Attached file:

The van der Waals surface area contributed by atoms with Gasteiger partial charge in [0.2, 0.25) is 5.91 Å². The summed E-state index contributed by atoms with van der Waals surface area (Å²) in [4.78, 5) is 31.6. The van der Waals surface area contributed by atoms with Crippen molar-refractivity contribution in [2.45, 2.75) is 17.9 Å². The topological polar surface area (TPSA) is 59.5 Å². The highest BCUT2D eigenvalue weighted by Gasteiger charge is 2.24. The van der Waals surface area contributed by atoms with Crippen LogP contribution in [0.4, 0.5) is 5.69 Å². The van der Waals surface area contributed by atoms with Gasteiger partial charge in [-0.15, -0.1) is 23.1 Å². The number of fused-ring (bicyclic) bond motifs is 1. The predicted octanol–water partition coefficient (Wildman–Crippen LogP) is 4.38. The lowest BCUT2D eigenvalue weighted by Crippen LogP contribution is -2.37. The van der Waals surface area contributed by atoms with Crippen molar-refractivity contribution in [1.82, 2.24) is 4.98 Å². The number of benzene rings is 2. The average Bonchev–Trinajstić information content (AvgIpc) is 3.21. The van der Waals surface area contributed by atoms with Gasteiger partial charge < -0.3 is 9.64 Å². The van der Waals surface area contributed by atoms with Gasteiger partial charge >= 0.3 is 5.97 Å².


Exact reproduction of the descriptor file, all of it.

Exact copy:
The van der Waals surface area contributed by atoms with Gasteiger partial charge in [0.2, 0.25) is 5.91 Å². The summed E-state index contributed by atoms with van der Waals surface area (Å²) in [4.78, 5) is 31.6. The van der Waals surface area contributed by atoms with Crippen molar-refractivity contribution in [2.45, 2.75) is 17.9 Å². The topological polar surface area (TPSA) is 59.5 Å². The highest BCUT2D eigenvalue weighted by Gasteiger charge is 2.24. The van der Waals surface area contributed by atoms with Crippen LogP contribution in [0.4, 0.5) is 5.69 Å². The van der Waals surface area contributed by atoms with Gasteiger partial charge in [-0.15, -0.1) is 23.1 Å². The number of fused-ring (bicyclic) bond motifs is 1. The predicted octanol–water partition coefficient (Wildman–Crippen LogP) is 4.38. The lowest BCUT2D eigenvalue weighted by Crippen LogP contribution is -2.37. The van der Waals surface area contributed by atoms with Crippen molar-refractivity contribution in [1.82, 2.24) is 4.98 Å². The number of benzene rings is 2. The average Bonchev–Trinajstić information content (AvgIpc) is 3.21. The van der Waals surface area contributed by atoms with Gasteiger partial charge < -0.3 is 9.64 Å². The van der Waals surface area contributed by atoms with Gasteiger partial charge >= 0.3 is 5.97 Å².